Saturday, January 12, 2008

Language vs. punctuation

Language—what linguists primarily concern themselves with—is what we humans speak. The very word language comes from the same root as the word tongue.

But what I concern myself with as an editor is not quite the same thing as our mother tongue. I work instead with the writing system, which is at best a mere shadow of the language—a projection of it onto the plane of paper or monitor, a flattening, to be sure, but also and inevitably a formalization and conventionalization of it.

What do I mean? I mean that writing is not a transcription of speech. And edited writing is not the natural stream of words that spews from the writer’s keyboard, let alone the writer’s mouth. Instead, it is an arrangement of formal symbols—the alphabet, some punctuation marks, various sorts of spaces, and so forth—that somehow evoke in the reader’s mind something akin to what the writer might be trying to say aloud were he or she in the room. And I mean that careful writers and editors usually try to follow some consistent set of conventions, embodied in a style guide, for the way those symbols are arranged. Readers don’t, as a rule, pay a lot of conscious attention to those conventions, but the conventions nonetheless help the reader glean meaning.

Conventions change over time. Pick up a book from as recently as fifty years ago and immediately the vocabulary, sentence structure, spelling, and punctuation will be noticeably different from that of a book published this year. This is independent of linguistic change—the change in the spoken language. It’s specifically about changing fashions among editors.

And at any given time, there are specific conventions in a state of flux.

One that came up today on a mailing list is the use of commas to set off a year or a state or country in constructions such as, “The Declaration of Independence is dated July 4, 1776, and was signed in Philadelphia, Pennsylvania, by 56 people.”

Pretty much all of us editors agreed that those commas are necessary, before and after 1776 and before and after Pennsylvania. But we all have noticed that unedited manuscripts often omit one or more of them. It would not be unusual to receive a manuscript reading, “The Declaration of Independence is dated July 4, 1776 and was signed in Philadelphia, Pennsylvania by 56 people.”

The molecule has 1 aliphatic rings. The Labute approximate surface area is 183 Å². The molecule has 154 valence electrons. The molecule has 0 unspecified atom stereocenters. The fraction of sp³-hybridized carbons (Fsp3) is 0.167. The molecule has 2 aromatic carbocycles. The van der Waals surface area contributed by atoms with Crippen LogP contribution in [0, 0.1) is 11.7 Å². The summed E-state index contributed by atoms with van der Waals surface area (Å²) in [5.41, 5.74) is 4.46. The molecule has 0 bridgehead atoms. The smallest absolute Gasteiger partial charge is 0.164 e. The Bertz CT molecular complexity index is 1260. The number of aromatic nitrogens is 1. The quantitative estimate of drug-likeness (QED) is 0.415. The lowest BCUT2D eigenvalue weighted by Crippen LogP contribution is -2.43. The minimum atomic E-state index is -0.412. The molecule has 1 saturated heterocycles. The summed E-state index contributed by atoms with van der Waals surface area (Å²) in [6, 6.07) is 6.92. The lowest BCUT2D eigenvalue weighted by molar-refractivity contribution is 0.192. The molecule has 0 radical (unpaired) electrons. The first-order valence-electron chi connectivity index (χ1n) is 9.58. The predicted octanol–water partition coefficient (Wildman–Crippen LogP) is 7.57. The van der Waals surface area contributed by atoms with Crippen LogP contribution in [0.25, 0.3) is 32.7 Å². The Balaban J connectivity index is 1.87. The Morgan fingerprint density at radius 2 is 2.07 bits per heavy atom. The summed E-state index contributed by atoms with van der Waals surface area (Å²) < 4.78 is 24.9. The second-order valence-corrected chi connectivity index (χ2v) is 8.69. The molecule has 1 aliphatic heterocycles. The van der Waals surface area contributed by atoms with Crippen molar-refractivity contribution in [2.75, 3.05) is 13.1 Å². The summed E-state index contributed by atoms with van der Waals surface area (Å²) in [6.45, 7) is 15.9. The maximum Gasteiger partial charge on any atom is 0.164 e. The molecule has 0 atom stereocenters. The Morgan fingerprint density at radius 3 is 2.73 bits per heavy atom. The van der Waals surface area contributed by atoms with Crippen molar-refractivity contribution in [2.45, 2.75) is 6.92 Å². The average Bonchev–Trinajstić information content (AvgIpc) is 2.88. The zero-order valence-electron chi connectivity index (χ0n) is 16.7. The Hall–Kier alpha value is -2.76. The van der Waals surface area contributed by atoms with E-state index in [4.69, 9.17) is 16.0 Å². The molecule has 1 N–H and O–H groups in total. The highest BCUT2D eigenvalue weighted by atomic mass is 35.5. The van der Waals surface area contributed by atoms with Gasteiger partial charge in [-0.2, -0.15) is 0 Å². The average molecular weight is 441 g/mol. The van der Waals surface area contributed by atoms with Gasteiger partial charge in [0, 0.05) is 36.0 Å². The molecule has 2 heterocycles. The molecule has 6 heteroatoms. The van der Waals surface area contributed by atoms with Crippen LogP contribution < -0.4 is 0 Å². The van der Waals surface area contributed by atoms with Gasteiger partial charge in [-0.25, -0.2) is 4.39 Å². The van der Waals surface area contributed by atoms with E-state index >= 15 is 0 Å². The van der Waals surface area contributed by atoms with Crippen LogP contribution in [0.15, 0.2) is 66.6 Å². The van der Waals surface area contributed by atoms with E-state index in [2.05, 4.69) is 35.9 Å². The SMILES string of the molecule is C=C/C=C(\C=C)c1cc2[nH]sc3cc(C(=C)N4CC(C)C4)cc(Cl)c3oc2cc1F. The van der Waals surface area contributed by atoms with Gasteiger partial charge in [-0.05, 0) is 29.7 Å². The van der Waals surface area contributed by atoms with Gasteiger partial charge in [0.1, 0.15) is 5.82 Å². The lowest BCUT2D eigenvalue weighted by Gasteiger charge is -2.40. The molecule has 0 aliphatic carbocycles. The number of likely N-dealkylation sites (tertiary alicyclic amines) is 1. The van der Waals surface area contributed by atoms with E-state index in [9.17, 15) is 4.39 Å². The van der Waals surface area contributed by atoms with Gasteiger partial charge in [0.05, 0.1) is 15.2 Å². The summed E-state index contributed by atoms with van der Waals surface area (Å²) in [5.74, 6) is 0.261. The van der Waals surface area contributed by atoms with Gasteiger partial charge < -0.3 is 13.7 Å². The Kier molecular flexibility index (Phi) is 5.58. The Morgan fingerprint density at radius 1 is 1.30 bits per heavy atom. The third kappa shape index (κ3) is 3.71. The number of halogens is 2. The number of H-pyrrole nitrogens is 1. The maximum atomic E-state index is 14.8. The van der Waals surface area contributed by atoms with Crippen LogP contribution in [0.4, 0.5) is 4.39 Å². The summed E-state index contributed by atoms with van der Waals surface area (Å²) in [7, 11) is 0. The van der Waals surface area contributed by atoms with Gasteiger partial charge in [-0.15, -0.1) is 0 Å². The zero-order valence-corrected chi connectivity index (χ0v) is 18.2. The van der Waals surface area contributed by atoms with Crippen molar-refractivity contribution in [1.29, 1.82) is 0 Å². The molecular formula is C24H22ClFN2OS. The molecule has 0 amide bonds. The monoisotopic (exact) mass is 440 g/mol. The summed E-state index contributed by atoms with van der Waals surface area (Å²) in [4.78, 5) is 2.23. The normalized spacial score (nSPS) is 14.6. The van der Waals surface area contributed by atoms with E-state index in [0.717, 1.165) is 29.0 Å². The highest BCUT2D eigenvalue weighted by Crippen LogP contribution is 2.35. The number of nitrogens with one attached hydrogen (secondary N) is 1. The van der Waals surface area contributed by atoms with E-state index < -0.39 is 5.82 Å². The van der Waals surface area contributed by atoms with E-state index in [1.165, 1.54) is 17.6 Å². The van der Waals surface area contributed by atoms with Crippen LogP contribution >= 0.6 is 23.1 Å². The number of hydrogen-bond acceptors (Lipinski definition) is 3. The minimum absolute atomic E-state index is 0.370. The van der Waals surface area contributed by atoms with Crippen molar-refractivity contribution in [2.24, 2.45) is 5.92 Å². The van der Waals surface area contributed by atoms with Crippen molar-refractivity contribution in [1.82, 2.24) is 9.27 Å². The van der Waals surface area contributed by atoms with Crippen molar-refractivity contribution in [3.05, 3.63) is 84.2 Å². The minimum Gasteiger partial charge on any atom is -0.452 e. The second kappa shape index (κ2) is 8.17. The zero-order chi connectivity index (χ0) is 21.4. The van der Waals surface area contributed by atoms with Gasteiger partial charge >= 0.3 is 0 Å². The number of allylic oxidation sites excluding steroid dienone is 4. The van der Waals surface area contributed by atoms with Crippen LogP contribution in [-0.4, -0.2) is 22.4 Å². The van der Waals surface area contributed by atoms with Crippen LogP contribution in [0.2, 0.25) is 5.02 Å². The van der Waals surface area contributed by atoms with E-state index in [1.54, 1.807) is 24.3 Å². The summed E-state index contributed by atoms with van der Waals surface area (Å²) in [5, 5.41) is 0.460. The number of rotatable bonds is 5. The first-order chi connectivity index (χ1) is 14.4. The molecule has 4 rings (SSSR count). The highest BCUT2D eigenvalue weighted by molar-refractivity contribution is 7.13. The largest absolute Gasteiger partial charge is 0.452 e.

So I proposed a test.

Here is a sentence you might read somewhere, perhaps in dialogue. It’s not a particularly graceful sentence, but that isn’t the point. The question is, if you were to encounter the sentence, would your reading be stalled, would your stomach churn? Rank these in order of preference—not how you would edit the sentence if you had the chance but how you would react upon encountering it in the wild.
  1. The last time I went to Boston Massachusetts was in the summer.
  2. The last time I went to Boston, Massachusetts was in the summer.
  3. The last time I went to Boston Massachusetts, was in the summer.
  4. The last time I went to Boston, Massachusetts, was in the summer.
This is not a question about right and wrong; it’s a question about the way conventions drift.

Responses in the comments, please.


Anonymous said...

2, 1, 4, 3

Anonymous said...

2, 4, 3, 1

Zora said...

4, 2, 1, 3

Anonymous said...

4,3,1,2, with not much to choose between #1 and #3.

I don't get the appeal of #2: it seems to be the one option that actively encourages the misreading equivalent to "I was last in Boston when Massachussets was in the summer".